Timing, genetic requirements and functional consequences of somatic hypermutation during B-cell development


  • D. Allen
  • A. Cumano
  • R. Dildrop
  • C. Kocks
  • K. Rajewsky
  • N. Rajewsky
  • J. Roes
  • F. Sablitzky
  • M. Siekevitz


  • Immunological Reviews


  • Immunol Rev 96: 5-22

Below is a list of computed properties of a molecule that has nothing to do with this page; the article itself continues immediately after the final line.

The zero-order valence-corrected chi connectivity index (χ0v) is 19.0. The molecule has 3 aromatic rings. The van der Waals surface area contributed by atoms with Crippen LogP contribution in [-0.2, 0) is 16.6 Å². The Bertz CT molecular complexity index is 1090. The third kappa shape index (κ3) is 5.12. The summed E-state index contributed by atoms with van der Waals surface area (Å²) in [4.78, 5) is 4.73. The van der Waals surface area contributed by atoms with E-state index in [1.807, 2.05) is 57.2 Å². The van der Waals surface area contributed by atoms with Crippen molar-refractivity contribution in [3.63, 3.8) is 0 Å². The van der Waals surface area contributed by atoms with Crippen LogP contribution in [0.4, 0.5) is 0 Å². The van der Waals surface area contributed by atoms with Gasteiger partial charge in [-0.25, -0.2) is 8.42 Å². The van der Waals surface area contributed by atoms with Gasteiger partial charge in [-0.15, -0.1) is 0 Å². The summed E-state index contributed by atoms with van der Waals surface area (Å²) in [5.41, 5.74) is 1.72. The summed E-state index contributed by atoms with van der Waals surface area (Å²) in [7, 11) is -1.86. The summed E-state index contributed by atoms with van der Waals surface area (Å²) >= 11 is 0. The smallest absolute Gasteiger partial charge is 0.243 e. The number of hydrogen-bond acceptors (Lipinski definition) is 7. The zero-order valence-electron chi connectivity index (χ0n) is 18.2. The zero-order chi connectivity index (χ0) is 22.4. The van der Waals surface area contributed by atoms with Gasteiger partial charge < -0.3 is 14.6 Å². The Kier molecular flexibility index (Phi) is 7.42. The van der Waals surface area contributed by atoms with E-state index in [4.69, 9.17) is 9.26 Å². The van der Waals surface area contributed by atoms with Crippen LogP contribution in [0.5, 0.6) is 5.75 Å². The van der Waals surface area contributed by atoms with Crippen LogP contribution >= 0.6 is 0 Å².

• While somatic antibody mutants are rare in the preimmune repertoire and in primary immune responses, they dominate secondary and hyperimmune responses. We present evidence that somatic hypermutation is restricted to a particular pathway of B-cell differentiation in which distinct sets of B-cell clones are driven into the memory compartment. In accord with earlier results of McKean et al. (1984) and Rudikoff et al. (1984), somatic mutation occurs stepwise in the course of clonal expansion, before and after isotype switch, presumably at a rate close to 1 X 10(-3) per base pair per generation. At this rate, both selectable and unselectable mutations accumulate in the rearranged V region genes. The distribution of replacement mutations in the V regions shows that a fraction of the mutations in CDRs is positively selected whereas replacement mutations are counterselected in the FRs. By constructing an antibody mutant through site-specific mutagenesis we show that a point mutation in CDR1 of the heavy chain, found in most secondary anti-NP antibodies, is sufficient to increase NP binding affinity to the level typical for the secondary response. Somatic mutation may contribute to the immune repertoire in a more general sense than merely the diversification of a specific response. We have evidence that clones producing antibodies which no longer bind the immunizing antigen can be kept in the system and remain available for stimulation by a different antigen. Somatic mutations are 10 times less frequent in DJH loci than in either expressed or non-expressed rearranged VDJH or VJ loci. We therefore conclude that a V gene has to be brought into the proximity of the DJH segment in order to fully activate the hypermutational mechanism in these loci.